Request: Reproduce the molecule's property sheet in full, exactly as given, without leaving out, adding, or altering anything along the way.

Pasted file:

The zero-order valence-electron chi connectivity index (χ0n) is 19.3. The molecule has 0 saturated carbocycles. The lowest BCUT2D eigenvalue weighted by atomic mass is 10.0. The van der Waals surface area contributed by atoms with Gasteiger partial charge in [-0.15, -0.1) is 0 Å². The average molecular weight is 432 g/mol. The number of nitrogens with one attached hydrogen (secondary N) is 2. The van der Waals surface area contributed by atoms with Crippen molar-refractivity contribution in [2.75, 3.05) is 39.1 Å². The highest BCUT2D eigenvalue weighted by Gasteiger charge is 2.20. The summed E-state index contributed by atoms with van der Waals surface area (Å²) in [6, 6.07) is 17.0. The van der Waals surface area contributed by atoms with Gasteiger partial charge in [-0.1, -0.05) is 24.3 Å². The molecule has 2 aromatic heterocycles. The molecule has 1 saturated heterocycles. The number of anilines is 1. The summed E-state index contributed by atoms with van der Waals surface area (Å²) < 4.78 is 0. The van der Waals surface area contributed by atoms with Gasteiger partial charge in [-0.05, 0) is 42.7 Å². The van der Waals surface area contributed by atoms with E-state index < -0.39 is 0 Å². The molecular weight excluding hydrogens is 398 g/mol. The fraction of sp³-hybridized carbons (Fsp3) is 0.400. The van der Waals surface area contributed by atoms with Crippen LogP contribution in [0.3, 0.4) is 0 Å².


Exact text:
The zero-order valence-electron chi connectivity index (χ0n) is 19.3. The molecule has 0 saturated carbocycles. The lowest BCUT2D eigenvalue weighted by atomic mass is 10.0. The van der Waals surface area contributed by atoms with Gasteiger partial charge in [-0.15, -0.1) is 0 Å². The average molecular weight is 432 g/mol. The number of nitrogens with one attached hydrogen (secondary N) is 2. The van der Waals surface area contributed by atoms with Crippen molar-refractivity contribution in [2.75, 3.05) is 39.1 Å². The highest BCUT2D eigenvalue weighted by Gasteiger charge is 2.20. The summed E-state index contributed by atoms with van der Waals surface area (Å²) in [6, 6.07) is 17.0. The van der Waals surface area contributed by atoms with Gasteiger partial charge in [-0.1, -0.05) is 24.3 Å². The molecule has 2 aromatic heterocycles. The molecule has 1 saturated heterocycles. The number of anilines is 1. The summed E-state index contributed by atoms with van der Waals surface area (Å²) < 4.78 is 0. The van der Waals surface area contributed by atoms with Gasteiger partial charge in [-0.05, 0) is 42.7 Å². The van der Waals surface area contributed by atoms with E-state index < -0.39 is 0 Å². The molecular weight excluding hydrogens is 398 g/mol. The fraction of sp³-hybridized carbons (Fsp3) is 0.400. The van der Waals surface area contributed by atoms with Crippen LogP contribution in [0.3, 0.4) is 0 Å².